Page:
VR Cave at the Māoriland Hub
Thursday 21 March – Saturday 23 March, 10 am – 4 pm, Māoriland Hub
Virtual Reality blends creativity and technology enabling the viewer to be immersed in story. Enter the VR cave at the Māoriland Hub and be transported through time, space, and place.
No bookings or tickets. On a first come, first access basis.
Director: Lynnette Wallworth
Co-producers: Tashka Yawanawa, Laura Yawanawa
Duration: 30 minutes
Language: English, Portuguese, Yawanawá
For the Amazonian Yawanawa, ‘medicine’ has the power to transport you in a vision to a place you have never been. Hushahu, the first woman shaman of the Yawanawa, uses VR like medicine to open a portal to another way of knowing. Awavena is a collaboration between a community and an artist, melding technology and transcendent experience so that a vision can be shared, and a story told of a people ascending from the edge of extinction.
Biidaaban: First Light
Director: Lisa Jackson
Duration: 6-8 minutes
Language: Wendat, Kanien’kehá:ka (Mohawk) and Anishinaabe (Ojibway)
Toronto’s Nathan Phillips Square is flooded. Its infrastructure has merged with the local fauna; mature trees grow through cracks in the sidewalks and vines cover south-facing walls. People commute via canoe and grow vegetables on skyscraper roofs. Urban life is thriving.
Rooted in the realm of Indigenous futurism, Biidaaban: First Light is an interactive VR time-jump into a highly realistic—and radically different—Toronto of tomorrow. As users explore this altered city now reclaimed by nature, they must think about their place in history and ultimately their role in the future.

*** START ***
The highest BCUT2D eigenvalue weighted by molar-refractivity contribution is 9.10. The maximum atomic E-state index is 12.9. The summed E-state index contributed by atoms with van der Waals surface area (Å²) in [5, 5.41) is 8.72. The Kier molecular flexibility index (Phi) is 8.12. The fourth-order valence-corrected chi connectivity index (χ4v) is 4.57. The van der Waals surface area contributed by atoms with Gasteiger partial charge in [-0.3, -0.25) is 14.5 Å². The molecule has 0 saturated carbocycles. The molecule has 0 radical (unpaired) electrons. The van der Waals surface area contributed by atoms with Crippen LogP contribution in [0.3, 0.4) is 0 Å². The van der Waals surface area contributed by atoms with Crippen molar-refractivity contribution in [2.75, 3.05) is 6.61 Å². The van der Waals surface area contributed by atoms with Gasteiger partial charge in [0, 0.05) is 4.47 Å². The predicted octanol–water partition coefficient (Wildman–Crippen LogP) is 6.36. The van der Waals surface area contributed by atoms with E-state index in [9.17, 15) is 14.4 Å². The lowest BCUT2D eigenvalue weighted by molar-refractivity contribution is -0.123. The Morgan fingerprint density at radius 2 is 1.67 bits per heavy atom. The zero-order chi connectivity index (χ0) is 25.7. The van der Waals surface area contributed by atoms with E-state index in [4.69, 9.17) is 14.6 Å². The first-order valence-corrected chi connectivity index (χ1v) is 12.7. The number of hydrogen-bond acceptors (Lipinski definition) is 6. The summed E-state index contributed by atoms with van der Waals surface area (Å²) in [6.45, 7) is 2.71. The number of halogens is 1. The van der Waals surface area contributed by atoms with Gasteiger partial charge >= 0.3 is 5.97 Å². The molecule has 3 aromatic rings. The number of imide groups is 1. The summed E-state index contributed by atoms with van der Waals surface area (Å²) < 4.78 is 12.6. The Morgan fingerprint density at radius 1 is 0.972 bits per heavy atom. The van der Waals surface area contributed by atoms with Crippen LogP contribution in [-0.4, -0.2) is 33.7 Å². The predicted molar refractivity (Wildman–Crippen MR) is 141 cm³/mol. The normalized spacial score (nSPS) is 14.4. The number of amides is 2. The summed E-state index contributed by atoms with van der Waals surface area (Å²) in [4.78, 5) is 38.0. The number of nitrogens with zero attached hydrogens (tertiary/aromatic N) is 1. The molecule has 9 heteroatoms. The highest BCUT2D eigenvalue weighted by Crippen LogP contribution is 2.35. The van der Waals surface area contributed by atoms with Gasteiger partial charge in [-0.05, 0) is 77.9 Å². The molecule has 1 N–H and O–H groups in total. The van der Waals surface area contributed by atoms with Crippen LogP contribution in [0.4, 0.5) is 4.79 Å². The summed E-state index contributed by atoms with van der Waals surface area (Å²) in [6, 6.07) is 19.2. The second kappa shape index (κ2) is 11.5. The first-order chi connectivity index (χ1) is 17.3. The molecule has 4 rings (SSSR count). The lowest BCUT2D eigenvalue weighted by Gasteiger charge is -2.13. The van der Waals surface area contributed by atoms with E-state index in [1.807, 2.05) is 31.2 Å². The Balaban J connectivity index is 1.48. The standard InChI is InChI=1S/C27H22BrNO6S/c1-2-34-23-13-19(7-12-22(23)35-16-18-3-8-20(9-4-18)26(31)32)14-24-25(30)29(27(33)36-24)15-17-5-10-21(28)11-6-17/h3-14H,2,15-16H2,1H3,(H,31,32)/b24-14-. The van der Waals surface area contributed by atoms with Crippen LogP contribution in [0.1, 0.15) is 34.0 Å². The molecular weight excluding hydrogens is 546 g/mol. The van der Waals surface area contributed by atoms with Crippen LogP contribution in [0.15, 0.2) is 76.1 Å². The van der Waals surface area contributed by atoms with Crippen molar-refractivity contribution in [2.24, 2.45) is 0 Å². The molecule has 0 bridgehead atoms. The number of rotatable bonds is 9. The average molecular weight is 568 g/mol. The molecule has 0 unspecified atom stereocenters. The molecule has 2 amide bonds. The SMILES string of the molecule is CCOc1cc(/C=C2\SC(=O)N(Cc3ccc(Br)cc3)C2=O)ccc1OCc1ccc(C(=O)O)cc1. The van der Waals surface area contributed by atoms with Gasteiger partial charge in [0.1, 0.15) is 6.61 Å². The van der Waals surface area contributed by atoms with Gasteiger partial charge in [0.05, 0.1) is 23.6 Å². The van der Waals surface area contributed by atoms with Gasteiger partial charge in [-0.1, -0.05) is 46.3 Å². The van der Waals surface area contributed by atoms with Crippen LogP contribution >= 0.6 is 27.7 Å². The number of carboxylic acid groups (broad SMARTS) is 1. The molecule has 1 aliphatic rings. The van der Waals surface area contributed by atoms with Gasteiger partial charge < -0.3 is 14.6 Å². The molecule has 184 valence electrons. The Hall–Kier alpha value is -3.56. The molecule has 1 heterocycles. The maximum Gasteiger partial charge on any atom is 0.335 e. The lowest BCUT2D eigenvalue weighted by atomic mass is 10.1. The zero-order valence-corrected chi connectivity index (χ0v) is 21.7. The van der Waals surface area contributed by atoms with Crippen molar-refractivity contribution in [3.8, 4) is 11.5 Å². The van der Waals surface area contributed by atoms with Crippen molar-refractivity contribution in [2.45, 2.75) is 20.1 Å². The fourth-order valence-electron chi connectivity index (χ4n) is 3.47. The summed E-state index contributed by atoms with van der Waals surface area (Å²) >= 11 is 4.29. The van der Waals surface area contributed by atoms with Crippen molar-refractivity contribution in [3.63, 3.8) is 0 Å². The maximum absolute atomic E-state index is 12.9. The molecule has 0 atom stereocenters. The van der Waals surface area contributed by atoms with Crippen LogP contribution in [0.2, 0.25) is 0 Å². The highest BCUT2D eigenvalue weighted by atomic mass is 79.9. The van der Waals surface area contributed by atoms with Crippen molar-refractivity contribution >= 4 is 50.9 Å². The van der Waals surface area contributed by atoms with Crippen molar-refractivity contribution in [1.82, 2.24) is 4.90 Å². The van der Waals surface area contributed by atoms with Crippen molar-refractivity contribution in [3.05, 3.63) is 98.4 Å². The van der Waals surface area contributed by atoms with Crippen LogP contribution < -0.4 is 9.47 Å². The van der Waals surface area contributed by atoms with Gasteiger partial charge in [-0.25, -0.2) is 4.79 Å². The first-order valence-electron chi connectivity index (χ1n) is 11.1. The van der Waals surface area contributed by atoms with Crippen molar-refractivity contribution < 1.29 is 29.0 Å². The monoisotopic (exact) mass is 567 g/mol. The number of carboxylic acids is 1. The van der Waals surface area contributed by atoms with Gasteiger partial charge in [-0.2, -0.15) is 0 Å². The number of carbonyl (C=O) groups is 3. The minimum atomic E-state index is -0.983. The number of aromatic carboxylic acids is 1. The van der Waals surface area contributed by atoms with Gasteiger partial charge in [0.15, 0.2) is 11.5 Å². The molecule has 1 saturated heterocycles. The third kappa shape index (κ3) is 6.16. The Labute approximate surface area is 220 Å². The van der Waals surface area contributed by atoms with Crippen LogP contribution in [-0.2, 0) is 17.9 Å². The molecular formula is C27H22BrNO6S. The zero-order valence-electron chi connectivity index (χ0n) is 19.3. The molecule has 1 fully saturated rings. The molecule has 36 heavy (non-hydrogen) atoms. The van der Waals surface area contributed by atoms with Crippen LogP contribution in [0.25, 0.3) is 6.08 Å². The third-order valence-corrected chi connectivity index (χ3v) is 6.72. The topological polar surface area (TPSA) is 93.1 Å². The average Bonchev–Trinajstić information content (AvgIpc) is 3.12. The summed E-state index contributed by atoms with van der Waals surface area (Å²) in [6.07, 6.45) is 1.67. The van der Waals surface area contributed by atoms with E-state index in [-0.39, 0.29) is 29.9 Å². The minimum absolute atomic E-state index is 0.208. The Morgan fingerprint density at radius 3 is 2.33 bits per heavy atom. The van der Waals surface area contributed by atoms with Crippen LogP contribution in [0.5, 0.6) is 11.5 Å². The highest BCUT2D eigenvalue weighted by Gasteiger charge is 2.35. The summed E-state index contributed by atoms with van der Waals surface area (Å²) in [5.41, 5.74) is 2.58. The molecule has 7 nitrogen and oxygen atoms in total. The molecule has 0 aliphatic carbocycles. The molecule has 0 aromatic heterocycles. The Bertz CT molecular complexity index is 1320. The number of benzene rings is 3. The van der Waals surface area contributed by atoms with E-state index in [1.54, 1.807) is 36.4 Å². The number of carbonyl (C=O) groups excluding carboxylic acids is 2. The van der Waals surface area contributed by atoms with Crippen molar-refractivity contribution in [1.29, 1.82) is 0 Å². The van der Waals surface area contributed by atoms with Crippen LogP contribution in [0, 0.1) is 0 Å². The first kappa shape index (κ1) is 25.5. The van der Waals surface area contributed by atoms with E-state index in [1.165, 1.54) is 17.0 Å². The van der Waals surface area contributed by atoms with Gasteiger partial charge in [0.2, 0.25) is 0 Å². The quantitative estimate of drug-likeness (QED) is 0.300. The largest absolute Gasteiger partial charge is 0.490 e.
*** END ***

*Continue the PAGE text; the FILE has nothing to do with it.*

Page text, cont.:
Director: Tyson Mowarin
Duration: 17 minutes
Language: English and Ngarluma
An Indigenous mine site worker is transported to the spirit world, where he meets the spirits and custodians of the land and learns about how they are connected to humankind – even as their sacred sites remain under threat by the modern world.
NZ Wars: The Stories of Ruapekapeka
Creator & Presenter: Mihingarangi Forbes
Language: English and Māori
The Battle of Ruapekapeka (1846) was a major confrontation between northern Māori tribes and the might of the British Empire. The Māori defenders were outnumbered four to one. The British were determined to destroy the Māori fortress of Ruapekapeka. But a clever network of earthwork defences and tunnels blunted the massive bombardments. The Māori were unharmed. The British were flummoxed by the Māori tactics. They were even more surprised to discover later that they won the battle, but most of the Māori had abandoned the pā under the cover of night. While the British had captured a hill full of holes, the Māori had lived to fight another day.
Mihingarangi Forbe’s documentary gives a Māori perspective on this significant early conflict in The New Zealand Wars. It employs the latest research and animation to evoke a vivid sense of Indigenous place in an ominous time.
Launch of M.A.T.C.H – Māoriland “Ahi” Tech Creative Hub.
Friday 22 March, 10:30 am, Māoriland Hub
Indigenous peoples’ use of creative technology explores real connection to the natural world, and the economic opportunities that link their ancient cultural knowledge to a digital reality. We understand that our youth are the future and only they can see into that future. It is up to us as elders and knowledge keepers to pass information that will enable our youth to make the right choices for their futures.
M.A.T.C.H will enable Māori youth and their whānau to take part in the rapidly growing creative digital technology sector as content creators, game designers, animators, graphic designers and filmmakers.
Kaiako, Industry and Filmmaker Pass holders and sponsors are invited to attend this exciting event.